Liberals are treating a new Congressional Budget Office study showing that income inequality increased in America over the last three decades as the smoking gun they'd always been looking for—the ultimate indictment of America, capitalism, and apple pie.
The Nation's George Vornick wrote a piece titled "Yes, Virginia, There Is Income Inequality," billing the CBO's finding as "dramatic." And he wondered whether the study, released as the Occupy Wall Street protests gather steam, would finally force the Republicans on the deficit reduction super committee to face some "uncomfortable truths." New York magazine's Jonathan Chait wasted no time in accusing those not in a tizzy over the study of being "blinkered ideologues" and "income inequality deniers."
But if not everyone is alarmed by dubious claims about rising Gini co-efficients, a metric that measures income inequality, is it because they are "blinkered ideologues" and "deniers." No. Income inequality tells us zilch about the only thing that really matters: Are the lives of Americans, rich, poor, and in between, getting better or worse?
The finding that generated the most headlines was that the after-tax household income of the top 1 percent of Americans grew by 275 percent between 1979 and 2007. But this figure was based on outdated pre-recession data that omitted 2008 and 2009, when the "1 percenters" saw a decade's worth of gains wiped out. This is nothing to weep over. They took the risk and they lost.
But is the fate of those lower on the totem pole cause for panic? Not really. The study reports that in the same period, households in the top quintile saw a 65 percent income gain; the vast middle in the 21st to 80th percentiles saw about a 40 percent gain; and the bottom quintile saw an 18 percent gain.
In other words, no group lost ground or even stagnated. So why all this breast-beating?
Few, besides vulgar Marxists, believe in the "immiseration of the masses" theory of capitalism anymore—the idea that the wealth of the top few is extracted by exploiting the labor of the bottom many. Burying this notion is one of the enduring intellectual victories of market theorists.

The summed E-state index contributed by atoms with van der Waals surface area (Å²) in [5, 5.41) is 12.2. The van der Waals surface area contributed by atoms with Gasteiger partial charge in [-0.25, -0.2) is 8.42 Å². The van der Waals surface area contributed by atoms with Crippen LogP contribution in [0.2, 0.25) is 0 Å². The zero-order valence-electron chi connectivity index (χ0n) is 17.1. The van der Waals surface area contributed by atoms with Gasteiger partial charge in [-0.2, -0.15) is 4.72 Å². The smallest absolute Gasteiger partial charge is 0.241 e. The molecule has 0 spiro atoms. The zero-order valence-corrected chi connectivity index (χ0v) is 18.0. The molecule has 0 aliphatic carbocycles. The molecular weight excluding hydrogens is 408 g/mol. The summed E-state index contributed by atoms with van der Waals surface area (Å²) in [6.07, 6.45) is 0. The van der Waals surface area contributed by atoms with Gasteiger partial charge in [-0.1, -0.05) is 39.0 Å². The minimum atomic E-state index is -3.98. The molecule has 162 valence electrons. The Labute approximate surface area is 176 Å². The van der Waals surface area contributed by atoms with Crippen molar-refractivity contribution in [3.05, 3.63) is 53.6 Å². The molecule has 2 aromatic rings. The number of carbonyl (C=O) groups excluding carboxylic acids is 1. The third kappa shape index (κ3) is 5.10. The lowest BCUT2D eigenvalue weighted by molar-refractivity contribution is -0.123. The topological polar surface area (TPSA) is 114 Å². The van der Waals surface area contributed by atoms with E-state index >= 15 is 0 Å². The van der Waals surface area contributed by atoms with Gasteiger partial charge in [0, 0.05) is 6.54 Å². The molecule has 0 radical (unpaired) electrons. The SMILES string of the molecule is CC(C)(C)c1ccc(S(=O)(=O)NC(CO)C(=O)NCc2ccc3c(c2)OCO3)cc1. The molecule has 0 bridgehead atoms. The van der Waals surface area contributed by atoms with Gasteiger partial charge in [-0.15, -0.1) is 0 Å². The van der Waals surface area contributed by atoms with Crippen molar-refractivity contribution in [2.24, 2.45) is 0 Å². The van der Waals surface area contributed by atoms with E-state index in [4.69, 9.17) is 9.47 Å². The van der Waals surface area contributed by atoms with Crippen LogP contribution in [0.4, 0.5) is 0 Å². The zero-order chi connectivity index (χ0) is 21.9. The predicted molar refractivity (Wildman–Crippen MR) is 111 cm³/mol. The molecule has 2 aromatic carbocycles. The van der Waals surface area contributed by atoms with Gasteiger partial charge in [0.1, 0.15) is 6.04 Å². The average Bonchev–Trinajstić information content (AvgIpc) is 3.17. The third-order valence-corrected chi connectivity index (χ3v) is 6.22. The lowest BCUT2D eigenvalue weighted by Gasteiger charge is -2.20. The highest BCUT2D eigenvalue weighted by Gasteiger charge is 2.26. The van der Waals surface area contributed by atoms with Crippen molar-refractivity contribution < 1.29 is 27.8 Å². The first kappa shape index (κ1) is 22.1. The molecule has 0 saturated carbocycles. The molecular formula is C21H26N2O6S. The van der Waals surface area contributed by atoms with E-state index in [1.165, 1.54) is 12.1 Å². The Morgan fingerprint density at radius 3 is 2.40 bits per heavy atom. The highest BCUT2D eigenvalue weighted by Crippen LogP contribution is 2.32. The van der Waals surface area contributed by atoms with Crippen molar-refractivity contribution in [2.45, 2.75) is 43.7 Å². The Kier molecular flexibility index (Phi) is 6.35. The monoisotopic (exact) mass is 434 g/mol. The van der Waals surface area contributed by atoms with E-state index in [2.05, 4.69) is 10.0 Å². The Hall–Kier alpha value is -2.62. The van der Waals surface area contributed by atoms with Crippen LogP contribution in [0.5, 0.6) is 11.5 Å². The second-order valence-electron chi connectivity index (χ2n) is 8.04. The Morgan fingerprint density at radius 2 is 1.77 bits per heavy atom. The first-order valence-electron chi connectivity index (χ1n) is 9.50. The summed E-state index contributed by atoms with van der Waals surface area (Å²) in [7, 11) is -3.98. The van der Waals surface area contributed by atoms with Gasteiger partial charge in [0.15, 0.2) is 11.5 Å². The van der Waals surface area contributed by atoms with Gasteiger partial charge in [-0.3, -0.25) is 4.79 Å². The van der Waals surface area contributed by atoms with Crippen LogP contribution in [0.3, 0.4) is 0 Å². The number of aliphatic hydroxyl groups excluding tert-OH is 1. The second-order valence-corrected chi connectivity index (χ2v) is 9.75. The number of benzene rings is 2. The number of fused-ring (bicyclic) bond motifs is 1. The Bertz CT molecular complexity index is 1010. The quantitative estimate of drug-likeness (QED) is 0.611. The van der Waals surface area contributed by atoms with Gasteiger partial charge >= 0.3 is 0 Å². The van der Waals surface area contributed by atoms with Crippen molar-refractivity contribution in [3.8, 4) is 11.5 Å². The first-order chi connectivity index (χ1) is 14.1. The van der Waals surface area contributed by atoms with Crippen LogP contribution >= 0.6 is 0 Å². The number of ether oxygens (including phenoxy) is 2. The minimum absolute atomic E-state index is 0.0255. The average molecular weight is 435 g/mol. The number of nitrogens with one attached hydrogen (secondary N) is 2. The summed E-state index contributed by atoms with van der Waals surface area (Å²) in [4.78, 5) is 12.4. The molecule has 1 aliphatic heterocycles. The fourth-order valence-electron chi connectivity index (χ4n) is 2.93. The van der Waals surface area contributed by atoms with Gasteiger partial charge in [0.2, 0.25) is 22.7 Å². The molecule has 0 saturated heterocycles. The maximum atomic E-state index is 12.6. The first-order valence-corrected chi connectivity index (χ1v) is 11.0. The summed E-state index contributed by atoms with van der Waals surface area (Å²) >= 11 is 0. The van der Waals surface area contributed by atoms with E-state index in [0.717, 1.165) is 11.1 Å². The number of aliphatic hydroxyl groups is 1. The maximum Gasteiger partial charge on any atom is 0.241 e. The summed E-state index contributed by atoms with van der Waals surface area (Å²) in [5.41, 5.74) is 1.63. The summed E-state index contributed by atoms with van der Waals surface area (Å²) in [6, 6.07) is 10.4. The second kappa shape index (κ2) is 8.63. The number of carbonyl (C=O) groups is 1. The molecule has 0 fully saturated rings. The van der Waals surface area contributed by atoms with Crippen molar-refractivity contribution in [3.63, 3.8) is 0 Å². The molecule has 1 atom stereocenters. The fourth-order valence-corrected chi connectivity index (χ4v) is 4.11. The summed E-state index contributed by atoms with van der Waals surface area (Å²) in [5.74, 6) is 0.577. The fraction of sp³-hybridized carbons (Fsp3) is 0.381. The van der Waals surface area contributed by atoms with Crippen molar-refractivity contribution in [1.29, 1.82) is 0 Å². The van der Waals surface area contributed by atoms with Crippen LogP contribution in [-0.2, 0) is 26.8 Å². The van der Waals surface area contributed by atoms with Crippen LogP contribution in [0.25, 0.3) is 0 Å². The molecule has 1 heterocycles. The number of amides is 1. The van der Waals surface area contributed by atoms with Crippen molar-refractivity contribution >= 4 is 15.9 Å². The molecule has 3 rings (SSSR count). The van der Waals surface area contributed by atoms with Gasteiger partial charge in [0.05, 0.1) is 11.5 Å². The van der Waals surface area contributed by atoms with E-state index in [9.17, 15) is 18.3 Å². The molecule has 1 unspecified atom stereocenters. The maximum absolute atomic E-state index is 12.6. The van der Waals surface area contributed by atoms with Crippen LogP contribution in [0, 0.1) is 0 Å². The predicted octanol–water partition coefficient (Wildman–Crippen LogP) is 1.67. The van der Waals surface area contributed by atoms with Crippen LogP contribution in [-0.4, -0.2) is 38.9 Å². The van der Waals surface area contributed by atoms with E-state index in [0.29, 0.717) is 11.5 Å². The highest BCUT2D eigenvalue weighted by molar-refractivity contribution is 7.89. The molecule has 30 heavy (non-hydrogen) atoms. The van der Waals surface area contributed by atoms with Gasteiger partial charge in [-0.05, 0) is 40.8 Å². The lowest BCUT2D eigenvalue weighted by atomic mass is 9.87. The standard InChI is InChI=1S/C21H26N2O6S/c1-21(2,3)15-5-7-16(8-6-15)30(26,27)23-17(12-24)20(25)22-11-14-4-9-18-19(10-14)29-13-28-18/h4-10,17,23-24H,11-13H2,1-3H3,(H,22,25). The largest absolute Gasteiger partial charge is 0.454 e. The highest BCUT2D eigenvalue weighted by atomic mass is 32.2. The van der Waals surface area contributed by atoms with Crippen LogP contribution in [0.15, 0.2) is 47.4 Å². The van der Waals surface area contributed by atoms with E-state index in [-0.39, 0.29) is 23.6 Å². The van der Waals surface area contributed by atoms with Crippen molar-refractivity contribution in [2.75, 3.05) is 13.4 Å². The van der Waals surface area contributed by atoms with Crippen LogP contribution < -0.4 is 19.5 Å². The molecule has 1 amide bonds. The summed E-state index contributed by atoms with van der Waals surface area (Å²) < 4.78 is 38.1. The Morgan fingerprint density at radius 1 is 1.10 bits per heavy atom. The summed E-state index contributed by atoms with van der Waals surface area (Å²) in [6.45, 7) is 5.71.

The post-liberalization successes of India and China have convinced even ardent liberals that markets play a crucial role in raising productivity and relieving scarcity, vastly expanding the proverbial social pie so that everyone has more to go around.
Of course, some gain more than others. But so what? Isn't an unequal distribution of wealth preferable to an equal distribution of poverty? Is there any amount of inequality that liberal worrywarts would accept? Suppose the CBO had found that every group's income increased by exactly 65 percent. Would they celebrate everyone's good fortune or mourn the unwavering income gap? The question answers itself.
If liberals accept the market's productive capacity but reject its distributive verdict, it's because they think of the market as an abstraction that spews out wealth like a spigot, with who gets what being completely up for grabs. Rich people get more, they believe, because they are more skilled at clawing their way to the head of the line.
But in functioning markets, there is a connection between creating and gaining wealth. Those on the front lines of wealth creation get more than those at the back, regardless of whether they began as rich people or poor. Steve Jobs, whose net worth upon his death was $8.3 billion, got rich because he created a $360 billion company, not because he cut ahead of others. It bespeaks a profound conceptual misunderstanding to talk, as the CBO study does, about the growing concentration of income in the hands of the rich, as if the "rich" existed apart from the wealth—the value—they create.
Another thing liberals are worked up about is that the study attributes rising inequality to fewer "federal transfers" to the poor. But that's not because poor people are getting less money from Uncle Sam in absolute dollars. In fact, they get more every year. It is just that they are getting a smaller portion of total transfers. This is not something that "income inequality deniers" have made up. It is what the study itself says.
It found that in 1979, households in the bottom quintile received more than 50 percent of all transfer payments. In 2007, similar households received about 35 percent of transfers. "The shift reflects the growth in spending for programs focused on the elderly population (such as Social Security and Medicare), in which benefits are not limited to low-income households," the study explains. "As a result, government transfers reduced the dispersion of household income by less in 2007 than in 1979."
In other words, poor people are getting relatively fewer handouts thanks to the Great Society programs that liberals themselves put in place for the elderly. This demonstrates the core problem with unfettered redistributionism: Eventually, you run out of other people's money. And when you do, you have to make hard choices about whose needs to prioritize—not demonize opponents.
Reason Foundation Senior Analyst Shikha Dalmia is a columnist at The Daily, where this column originally appeared.
Update: Since many readers have asked, the CBO figures are adjusted for inflation. Check "Notes and Definitions" on Page 4.